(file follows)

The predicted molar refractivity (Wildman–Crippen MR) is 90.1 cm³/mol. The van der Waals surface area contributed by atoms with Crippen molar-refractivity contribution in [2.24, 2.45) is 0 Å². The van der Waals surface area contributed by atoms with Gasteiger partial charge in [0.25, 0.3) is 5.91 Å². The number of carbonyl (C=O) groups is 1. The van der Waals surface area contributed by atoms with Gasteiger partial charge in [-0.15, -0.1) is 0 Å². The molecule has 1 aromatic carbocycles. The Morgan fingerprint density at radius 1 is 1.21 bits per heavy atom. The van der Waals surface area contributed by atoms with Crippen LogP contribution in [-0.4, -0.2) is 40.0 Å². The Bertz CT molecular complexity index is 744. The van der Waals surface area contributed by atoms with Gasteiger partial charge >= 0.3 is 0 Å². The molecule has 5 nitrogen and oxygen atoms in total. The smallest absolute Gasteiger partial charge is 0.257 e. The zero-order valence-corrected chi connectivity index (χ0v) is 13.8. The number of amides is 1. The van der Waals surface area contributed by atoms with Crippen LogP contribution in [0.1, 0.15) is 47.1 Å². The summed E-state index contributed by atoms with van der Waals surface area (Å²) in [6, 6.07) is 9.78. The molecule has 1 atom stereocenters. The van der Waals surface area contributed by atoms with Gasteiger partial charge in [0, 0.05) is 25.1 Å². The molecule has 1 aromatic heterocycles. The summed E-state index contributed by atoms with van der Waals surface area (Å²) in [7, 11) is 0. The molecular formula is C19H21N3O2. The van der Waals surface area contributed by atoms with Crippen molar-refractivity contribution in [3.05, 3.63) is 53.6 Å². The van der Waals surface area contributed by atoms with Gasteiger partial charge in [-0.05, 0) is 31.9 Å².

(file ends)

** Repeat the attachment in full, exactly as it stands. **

The predicted molar refractivity (Wildman–Crippen MR) is 90.1 cm³/mol. The van der Waals surface area contributed by atoms with Crippen molar-refractivity contribution in [2.24, 2.45) is 0 Å². The van der Waals surface area contributed by atoms with Gasteiger partial charge in [0.25, 0.3) is 5.91 Å². The number of carbonyl (C=O) groups is 1. The van der Waals surface area contributed by atoms with Gasteiger partial charge in [-0.15, -0.1) is 0 Å². The molecule has 1 aromatic carbocycles. The Morgan fingerprint density at radius 1 is 1.21 bits per heavy atom. The van der Waals surface area contributed by atoms with Crippen LogP contribution in [-0.4, -0.2) is 40.0 Å². The Bertz CT molecular complexity index is 744. The van der Waals surface area contributed by atoms with Gasteiger partial charge >= 0.3 is 0 Å². The molecule has 5 nitrogen and oxygen atoms in total. The smallest absolute Gasteiger partial charge is 0.257 e. The zero-order valence-corrected chi connectivity index (χ0v) is 13.8. The number of amides is 1. The van der Waals surface area contributed by atoms with Crippen LogP contribution in [0.1, 0.15) is 47.1 Å². The summed E-state index contributed by atoms with van der Waals surface area (Å²) in [6, 6.07) is 9.78. The molecule has 1 atom stereocenters. The van der Waals surface area contributed by atoms with Gasteiger partial charge in [0, 0.05) is 25.1 Å². The molecule has 1 aromatic heterocycles. The summed E-state index contributed by atoms with van der Waals surface area (Å²) in [7, 11) is 0. The molecular formula is C19H21N3O2. The van der Waals surface area contributed by atoms with Crippen molar-refractivity contribution in [3.05, 3.63) is 53.6 Å². The van der Waals surface area contributed by atoms with Gasteiger partial charge in [-0.05, 0) is 31.9 Å².